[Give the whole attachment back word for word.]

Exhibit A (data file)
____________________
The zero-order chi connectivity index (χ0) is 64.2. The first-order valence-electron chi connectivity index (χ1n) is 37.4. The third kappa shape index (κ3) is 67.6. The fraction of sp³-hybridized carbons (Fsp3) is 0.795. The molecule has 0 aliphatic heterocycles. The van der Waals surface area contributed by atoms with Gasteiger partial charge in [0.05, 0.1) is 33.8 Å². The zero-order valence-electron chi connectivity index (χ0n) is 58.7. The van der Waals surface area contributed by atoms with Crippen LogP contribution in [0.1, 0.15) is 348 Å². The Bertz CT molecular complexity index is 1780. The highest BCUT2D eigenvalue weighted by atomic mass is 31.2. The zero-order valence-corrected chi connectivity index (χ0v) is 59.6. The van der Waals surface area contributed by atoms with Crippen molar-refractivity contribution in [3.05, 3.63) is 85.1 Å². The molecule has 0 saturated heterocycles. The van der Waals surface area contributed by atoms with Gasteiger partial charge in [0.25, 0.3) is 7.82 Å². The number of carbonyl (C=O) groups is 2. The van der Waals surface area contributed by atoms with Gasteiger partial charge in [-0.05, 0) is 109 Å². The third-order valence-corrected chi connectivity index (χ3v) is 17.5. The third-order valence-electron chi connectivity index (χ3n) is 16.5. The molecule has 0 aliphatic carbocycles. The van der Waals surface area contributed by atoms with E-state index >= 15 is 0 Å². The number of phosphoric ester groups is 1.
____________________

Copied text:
The zero-order chi connectivity index (χ0) is 64.2. The first-order valence-electron chi connectivity index (χ1n) is 37.4. The third kappa shape index (κ3) is 67.6. The fraction of sp³-hybridized carbons (Fsp3) is 0.795. The molecule has 0 aliphatic heterocycles. The van der Waals surface area contributed by atoms with Gasteiger partial charge in [0.05, 0.1) is 33.8 Å². The zero-order valence-electron chi connectivity index (χ0n) is 58.7. The van der Waals surface area contributed by atoms with Crippen LogP contribution in [0.1, 0.15) is 348 Å². The Bertz CT molecular complexity index is 1780. The highest BCUT2D eigenvalue weighted by atomic mass is 31.2. The zero-order valence-corrected chi connectivity index (χ0v) is 59.6. The van der Waals surface area contributed by atoms with Crippen molar-refractivity contribution in [3.05, 3.63) is 85.1 Å². The molecule has 0 saturated heterocycles. The van der Waals surface area contributed by atoms with Gasteiger partial charge in [0.25, 0.3) is 7.82 Å². The number of carbonyl (C=O) groups is 2. The van der Waals surface area contributed by atoms with Gasteiger partial charge in [-0.05, 0) is 109 Å². The third-order valence-corrected chi connectivity index (χ3v) is 17.5. The third-order valence-electron chi connectivity index (χ3n) is 16.5. The molecule has 0 aliphatic carbocycles. The van der Waals surface area contributed by atoms with E-state index >= 15 is 0 Å². The number of phosphoric ester groups is 1.